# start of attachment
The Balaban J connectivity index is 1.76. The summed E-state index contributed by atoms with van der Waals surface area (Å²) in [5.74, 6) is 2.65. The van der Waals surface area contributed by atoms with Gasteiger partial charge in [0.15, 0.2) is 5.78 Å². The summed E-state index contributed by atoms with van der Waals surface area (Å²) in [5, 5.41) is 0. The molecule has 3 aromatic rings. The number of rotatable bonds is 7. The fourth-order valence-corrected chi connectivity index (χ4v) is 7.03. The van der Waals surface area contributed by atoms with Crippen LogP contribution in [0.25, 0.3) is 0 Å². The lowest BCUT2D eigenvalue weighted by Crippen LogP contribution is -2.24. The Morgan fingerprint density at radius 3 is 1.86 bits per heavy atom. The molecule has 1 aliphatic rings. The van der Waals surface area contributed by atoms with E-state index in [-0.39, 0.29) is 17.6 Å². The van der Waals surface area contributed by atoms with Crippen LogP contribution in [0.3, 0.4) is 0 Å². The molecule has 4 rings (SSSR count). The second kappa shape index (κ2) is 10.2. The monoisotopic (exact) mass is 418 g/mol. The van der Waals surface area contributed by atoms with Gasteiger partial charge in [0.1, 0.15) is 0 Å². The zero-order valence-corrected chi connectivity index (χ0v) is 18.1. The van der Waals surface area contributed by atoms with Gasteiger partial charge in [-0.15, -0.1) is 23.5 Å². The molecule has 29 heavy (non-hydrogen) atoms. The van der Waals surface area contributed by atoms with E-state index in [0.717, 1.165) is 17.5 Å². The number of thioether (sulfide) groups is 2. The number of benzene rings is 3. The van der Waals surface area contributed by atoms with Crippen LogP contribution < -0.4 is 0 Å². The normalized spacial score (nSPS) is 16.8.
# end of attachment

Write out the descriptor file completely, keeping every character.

The Balaban J connectivity index is 1.76. The summed E-state index contributed by atoms with van der Waals surface area (Å²) in [5.74, 6) is 2.65. The van der Waals surface area contributed by atoms with Gasteiger partial charge in [0.15, 0.2) is 5.78 Å². The summed E-state index contributed by atoms with van der Waals surface area (Å²) in [5, 5.41) is 0. The molecule has 3 aromatic rings. The number of rotatable bonds is 7. The fourth-order valence-corrected chi connectivity index (χ4v) is 7.03. The van der Waals surface area contributed by atoms with Crippen LogP contribution in [0.25, 0.3) is 0 Å². The lowest BCUT2D eigenvalue weighted by Crippen LogP contribution is -2.24. The Morgan fingerprint density at radius 3 is 1.86 bits per heavy atom. The molecule has 1 aliphatic rings. The van der Waals surface area contributed by atoms with E-state index in [-0.39, 0.29) is 17.6 Å². The van der Waals surface area contributed by atoms with Crippen LogP contribution in [0.3, 0.4) is 0 Å². The molecule has 4 rings (SSSR count). The second kappa shape index (κ2) is 10.2. The monoisotopic (exact) mass is 418 g/mol. The van der Waals surface area contributed by atoms with Gasteiger partial charge in [0.1, 0.15) is 0 Å². The zero-order valence-corrected chi connectivity index (χ0v) is 18.1. The van der Waals surface area contributed by atoms with Gasteiger partial charge in [-0.15, -0.1) is 23.5 Å². The molecule has 29 heavy (non-hydrogen) atoms. The van der Waals surface area contributed by atoms with E-state index in [0.717, 1.165) is 17.5 Å². The number of thioether (sulfide) groups is 2. The number of benzene rings is 3. The van der Waals surface area contributed by atoms with Crippen LogP contribution < -0.4 is 0 Å². The normalized spacial score (nSPS) is 16.8.